Storage 24 Director Johannes Roberts
The F director talks horror, practical effects and creature design.
With Storage 24 out tomorrow, we took part in a round table with its director, Johannes Roberts. Coming off the back of hoodie horror F, we were keen to hear Johannes' thoughts on the genre at large, as well as working with practical effects. It was a candid and enjoyable chat with a filmmaker who has a genuine love for the genre, and made for a fascinating interview.
It must be great to know that Storage 24 is getting a wide release, around 300 screens?
I'm very pessimistic in all my outlooks, so I was like, it'll do. My last film was 19 screens, which was great as we made it on no money, so to have a 300 screen release, I'm really excited. I hope it makes some money!
What inspiration did you take from what is a rich genre to begin with?
I'm a huge John Carpenter fan, and Stephen King - I grew up with all that stuff. When you do sci-fi in this country... obviously Prometheus has a $150 million budget, and we didn't have that. You've got to work out how to tackle that head on, and be better, be as good, because people pay the same money to see the film. I took on a retro feel, so Gremlins was a big thing for me on this, and all the Carpenter stuff. Then try and work in a way to make the film stand on its own, and not to be Alien in a storage facility. Hopefully it does that, with the alien having a character.
F was great horror, so your sensibilities and Noel's story is a good marriage. Was it a case of you get to make it with a slightly bigger budget?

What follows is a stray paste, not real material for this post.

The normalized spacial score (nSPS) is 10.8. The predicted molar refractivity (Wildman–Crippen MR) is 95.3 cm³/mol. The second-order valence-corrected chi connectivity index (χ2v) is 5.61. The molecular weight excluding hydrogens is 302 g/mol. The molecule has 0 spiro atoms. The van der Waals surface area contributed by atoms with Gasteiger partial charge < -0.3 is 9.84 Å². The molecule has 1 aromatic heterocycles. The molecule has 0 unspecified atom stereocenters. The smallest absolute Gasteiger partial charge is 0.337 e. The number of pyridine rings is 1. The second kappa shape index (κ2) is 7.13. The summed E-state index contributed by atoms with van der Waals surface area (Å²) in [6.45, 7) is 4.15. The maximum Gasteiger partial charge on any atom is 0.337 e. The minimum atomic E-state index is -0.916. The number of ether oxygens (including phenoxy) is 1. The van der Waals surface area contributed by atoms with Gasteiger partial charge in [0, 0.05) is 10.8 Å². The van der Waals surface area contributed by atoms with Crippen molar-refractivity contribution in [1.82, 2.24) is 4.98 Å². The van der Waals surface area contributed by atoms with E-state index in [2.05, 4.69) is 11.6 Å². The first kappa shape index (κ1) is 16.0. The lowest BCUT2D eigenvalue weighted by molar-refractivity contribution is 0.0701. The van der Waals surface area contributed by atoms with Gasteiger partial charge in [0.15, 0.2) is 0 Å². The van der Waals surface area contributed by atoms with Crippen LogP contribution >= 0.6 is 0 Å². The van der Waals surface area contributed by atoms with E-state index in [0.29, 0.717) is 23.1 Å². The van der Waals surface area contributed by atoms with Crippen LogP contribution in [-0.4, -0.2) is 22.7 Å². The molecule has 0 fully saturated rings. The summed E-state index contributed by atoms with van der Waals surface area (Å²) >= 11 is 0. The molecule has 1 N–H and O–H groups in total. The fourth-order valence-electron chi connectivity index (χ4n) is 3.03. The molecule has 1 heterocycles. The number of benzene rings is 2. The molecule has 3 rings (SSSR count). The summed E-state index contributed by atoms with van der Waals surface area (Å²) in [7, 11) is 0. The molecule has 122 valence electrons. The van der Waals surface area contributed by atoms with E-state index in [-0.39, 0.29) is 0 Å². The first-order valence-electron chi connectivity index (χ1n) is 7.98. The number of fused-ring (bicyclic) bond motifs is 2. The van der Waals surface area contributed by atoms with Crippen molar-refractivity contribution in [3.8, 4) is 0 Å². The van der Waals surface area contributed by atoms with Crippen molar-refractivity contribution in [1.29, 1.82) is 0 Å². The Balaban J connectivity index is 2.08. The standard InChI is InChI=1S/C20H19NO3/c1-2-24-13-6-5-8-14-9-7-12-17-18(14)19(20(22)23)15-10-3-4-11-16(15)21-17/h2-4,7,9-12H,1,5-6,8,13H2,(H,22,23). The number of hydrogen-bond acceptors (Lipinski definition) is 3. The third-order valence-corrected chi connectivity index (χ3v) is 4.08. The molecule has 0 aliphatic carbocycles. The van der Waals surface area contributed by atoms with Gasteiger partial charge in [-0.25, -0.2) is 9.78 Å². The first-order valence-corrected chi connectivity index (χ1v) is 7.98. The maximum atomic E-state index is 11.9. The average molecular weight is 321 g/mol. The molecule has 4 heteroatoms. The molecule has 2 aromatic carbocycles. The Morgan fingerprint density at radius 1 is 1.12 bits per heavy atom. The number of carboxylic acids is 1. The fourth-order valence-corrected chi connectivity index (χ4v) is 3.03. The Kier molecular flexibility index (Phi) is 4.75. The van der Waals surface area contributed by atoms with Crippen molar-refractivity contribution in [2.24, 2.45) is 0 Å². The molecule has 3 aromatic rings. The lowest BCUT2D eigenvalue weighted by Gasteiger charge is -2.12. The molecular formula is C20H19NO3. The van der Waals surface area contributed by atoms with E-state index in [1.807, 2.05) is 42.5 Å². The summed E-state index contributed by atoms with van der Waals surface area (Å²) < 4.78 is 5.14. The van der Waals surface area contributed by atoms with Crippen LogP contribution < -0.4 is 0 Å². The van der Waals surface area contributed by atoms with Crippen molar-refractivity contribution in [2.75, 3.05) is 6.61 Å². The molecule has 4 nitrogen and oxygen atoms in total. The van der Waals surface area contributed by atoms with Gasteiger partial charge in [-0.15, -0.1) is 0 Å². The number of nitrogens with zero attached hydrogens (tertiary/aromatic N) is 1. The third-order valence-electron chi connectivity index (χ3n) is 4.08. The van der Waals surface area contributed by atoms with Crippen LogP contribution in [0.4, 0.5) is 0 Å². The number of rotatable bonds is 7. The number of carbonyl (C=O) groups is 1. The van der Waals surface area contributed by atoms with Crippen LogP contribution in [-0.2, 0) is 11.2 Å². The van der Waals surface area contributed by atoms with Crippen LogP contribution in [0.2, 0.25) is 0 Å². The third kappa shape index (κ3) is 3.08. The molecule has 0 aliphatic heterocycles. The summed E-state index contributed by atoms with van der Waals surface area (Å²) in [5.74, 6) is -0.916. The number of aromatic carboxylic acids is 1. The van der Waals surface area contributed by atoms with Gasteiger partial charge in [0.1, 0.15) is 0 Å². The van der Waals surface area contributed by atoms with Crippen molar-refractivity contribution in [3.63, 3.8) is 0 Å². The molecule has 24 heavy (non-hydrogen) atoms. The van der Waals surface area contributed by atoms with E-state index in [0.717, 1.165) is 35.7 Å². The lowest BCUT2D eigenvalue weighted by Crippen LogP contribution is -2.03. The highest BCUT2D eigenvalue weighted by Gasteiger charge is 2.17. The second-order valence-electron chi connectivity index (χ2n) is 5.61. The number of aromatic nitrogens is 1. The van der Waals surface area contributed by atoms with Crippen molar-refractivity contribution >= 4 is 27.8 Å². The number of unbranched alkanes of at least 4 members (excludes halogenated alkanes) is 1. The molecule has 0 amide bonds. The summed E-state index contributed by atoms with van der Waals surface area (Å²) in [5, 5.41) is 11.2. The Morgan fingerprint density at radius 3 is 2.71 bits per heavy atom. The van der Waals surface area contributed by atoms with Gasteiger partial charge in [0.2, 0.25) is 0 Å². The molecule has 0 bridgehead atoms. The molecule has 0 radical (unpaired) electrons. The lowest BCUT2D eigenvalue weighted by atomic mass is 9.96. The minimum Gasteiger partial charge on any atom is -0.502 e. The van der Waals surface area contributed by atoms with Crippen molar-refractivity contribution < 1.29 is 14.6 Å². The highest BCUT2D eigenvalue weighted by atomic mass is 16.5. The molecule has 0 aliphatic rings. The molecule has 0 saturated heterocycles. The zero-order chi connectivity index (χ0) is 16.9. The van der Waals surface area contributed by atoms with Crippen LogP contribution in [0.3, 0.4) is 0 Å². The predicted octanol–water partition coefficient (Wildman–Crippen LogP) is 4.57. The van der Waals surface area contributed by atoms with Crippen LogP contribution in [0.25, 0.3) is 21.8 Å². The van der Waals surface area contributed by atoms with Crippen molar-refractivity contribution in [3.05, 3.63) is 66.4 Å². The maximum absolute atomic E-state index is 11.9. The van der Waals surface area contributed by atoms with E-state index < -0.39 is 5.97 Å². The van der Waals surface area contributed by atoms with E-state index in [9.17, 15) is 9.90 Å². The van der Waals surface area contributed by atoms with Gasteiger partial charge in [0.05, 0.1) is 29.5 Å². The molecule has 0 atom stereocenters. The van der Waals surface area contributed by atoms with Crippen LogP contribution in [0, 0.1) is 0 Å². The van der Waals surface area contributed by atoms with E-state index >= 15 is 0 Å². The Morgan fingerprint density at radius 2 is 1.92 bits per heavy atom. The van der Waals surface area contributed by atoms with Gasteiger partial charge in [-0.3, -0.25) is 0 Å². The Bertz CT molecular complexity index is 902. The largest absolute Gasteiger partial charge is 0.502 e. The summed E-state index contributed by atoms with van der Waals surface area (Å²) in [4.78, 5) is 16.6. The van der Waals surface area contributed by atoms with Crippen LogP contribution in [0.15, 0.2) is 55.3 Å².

It was very similar, yeah. I seem to have become the one location, corridors guy that you go to. It was very much, take what I learned from F. I was brought on to bring the horror - Noel's very big on sci-fi, but he's not a horror guy - and to work out how to scare people. A lot of the crew [from F] had come with me.
Will they let you outside for the next one?
No! Well, the next one, that I'm hoping will go ahead, will be in an even smaller location. It's a really interesting one, but I can't, sadly, tell you about it.
What is it with you and claustrophobia?
The things I used to love were Cowboys & Indians movies, with the cowboys holding a fort and the indians attacking. Then I discovered Zulu, and Lord of the Rings has a lot of siege stuff, and I was big into fantasy. Then with John Carpenter, everything is one location. I just really like that siege mentality in one location. For me, I don't know what it is, but it clicks in my brain and I really, really enjoy it. F was a Cowboys & Indians movie, really, and this has that same feel to it.
Was casting a joint thing between you and Noel?
Obviously Noel was set, and I was allowed to do whatever I liked. There were a few people I suggested that were knocked down. We used Gail Stevens and Colin Jones who did F and Danny Boyle's movies. The first person we had on board was Colin [O'Donoghue], and they had just cast The Rite, and said this guy was good. I didn't know anything about him, and I couldn't audition him because he was too big a star. He was quite unsure, I had to meet him several times, and we had to talk about the character, and it was a funny one, because I was quite unsure about him. I thought, have I made a mistake? Then I met him and he was incredible. We had a good Irish/English banter thing, and I thought his performance... was incredible. Ned [Dennehy], I brought over from Ireland, and he's fantastic. You can just wind him up and go. Antonia [Campbell-Hughes], I really wanted someone weird - not weird, quirky. The standard way to cast would've maybe been to put Laura Haddock as the main girl. I just wanted a quirkier feel to that. I was very lucky.
Noel mentioned he had to rein in your horror tendencies. Did you have to pull back on anything you wanted to do?